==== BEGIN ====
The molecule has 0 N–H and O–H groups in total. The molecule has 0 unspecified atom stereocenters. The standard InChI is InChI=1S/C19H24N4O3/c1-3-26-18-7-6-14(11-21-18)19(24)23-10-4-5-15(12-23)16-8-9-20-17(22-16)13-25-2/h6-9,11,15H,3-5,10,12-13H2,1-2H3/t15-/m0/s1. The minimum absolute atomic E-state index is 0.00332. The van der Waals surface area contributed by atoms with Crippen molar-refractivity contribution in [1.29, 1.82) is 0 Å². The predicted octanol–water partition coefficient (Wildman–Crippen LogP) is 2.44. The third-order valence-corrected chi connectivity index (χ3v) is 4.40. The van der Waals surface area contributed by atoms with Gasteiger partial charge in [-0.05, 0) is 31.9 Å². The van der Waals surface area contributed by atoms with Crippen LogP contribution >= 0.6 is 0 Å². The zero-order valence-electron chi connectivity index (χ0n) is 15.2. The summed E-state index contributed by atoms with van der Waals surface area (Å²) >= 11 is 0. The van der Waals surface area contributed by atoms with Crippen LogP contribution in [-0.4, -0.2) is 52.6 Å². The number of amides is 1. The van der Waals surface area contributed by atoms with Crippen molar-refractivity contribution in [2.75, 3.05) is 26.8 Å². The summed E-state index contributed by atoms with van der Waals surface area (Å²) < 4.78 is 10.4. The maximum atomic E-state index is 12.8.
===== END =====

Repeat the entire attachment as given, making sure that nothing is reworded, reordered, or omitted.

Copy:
The molecule has 0 N–H and O–H groups in total. The molecule has 0 unspecified atom stereocenters. The standard InChI is InChI=1S/C19H24N4O3/c1-3-26-18-7-6-14(11-21-18)19(24)23-10-4-5-15(12-23)16-8-9-20-17(22-16)13-25-2/h6-9,11,15H,3-5,10,12-13H2,1-2H3/t15-/m0/s1. The minimum absolute atomic E-state index is 0.00332. The van der Waals surface area contributed by atoms with Crippen molar-refractivity contribution in [1.29, 1.82) is 0 Å². The predicted octanol–water partition coefficient (Wildman–Crippen LogP) is 2.44. The third-order valence-corrected chi connectivity index (χ3v) is 4.40. The van der Waals surface area contributed by atoms with Gasteiger partial charge in [-0.05, 0) is 31.9 Å². The van der Waals surface area contributed by atoms with Crippen LogP contribution >= 0.6 is 0 Å². The zero-order valence-electron chi connectivity index (χ0n) is 15.2. The summed E-state index contributed by atoms with van der Waals surface area (Å²) >= 11 is 0. The van der Waals surface area contributed by atoms with Crippen LogP contribution in [-0.4, -0.2) is 52.6 Å². The number of amides is 1. The van der Waals surface area contributed by atoms with Crippen molar-refractivity contribution in [2.75, 3.05) is 26.8 Å². The summed E-state index contributed by atoms with van der Waals surface area (Å²) < 4.78 is 10.4. The maximum atomic E-state index is 12.8.